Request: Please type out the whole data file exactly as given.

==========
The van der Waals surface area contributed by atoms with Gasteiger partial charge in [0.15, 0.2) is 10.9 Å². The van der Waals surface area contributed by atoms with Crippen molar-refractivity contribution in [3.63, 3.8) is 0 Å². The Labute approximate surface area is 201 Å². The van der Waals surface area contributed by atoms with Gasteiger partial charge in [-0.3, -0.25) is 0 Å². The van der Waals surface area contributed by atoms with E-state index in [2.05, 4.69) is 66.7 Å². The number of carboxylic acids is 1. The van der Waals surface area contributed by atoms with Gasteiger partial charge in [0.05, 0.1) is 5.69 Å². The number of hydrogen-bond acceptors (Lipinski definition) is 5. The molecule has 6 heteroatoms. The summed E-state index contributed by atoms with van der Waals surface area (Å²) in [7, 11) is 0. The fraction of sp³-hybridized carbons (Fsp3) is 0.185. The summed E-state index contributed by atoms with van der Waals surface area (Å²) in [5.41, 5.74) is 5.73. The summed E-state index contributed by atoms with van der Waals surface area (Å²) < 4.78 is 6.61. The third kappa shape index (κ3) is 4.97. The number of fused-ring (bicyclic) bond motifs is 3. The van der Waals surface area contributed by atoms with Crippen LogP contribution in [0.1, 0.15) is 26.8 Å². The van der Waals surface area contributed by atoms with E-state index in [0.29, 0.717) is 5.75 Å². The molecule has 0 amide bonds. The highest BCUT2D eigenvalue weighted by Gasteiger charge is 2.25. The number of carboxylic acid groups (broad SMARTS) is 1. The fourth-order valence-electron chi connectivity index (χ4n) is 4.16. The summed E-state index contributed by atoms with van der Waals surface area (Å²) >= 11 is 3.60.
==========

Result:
The van der Waals surface area contributed by atoms with Gasteiger partial charge in [0.15, 0.2) is 10.9 Å². The van der Waals surface area contributed by atoms with Crippen molar-refractivity contribution in [3.63, 3.8) is 0 Å². The Labute approximate surface area is 201 Å². The van der Waals surface area contributed by atoms with Gasteiger partial charge in [-0.3, -0.25) is 0 Å². The van der Waals surface area contributed by atoms with E-state index in [2.05, 4.69) is 66.7 Å². The number of carboxylic acids is 1. The van der Waals surface area contributed by atoms with Gasteiger partial charge in [0.05, 0.1) is 5.69 Å². The number of hydrogen-bond acceptors (Lipinski definition) is 5. The molecule has 6 heteroatoms. The summed E-state index contributed by atoms with van der Waals surface area (Å²) in [7, 11) is 0. The fraction of sp³-hybridized carbons (Fsp3) is 0.185. The summed E-state index contributed by atoms with van der Waals surface area (Å²) in [5.41, 5.74) is 5.73. The summed E-state index contributed by atoms with van der Waals surface area (Å²) < 4.78 is 6.61. The third kappa shape index (κ3) is 4.97. The number of fused-ring (bicyclic) bond motifs is 3. The van der Waals surface area contributed by atoms with Crippen LogP contribution in [0.1, 0.15) is 26.8 Å². The van der Waals surface area contributed by atoms with E-state index in [0.29, 0.717) is 5.75 Å². The molecule has 0 amide bonds. The highest BCUT2D eigenvalue weighted by Gasteiger charge is 2.25. The number of carboxylic acid groups (broad SMARTS) is 1. The fourth-order valence-electron chi connectivity index (χ4n) is 4.16. The summed E-state index contributed by atoms with van der Waals surface area (Å²) >= 11 is 3.60.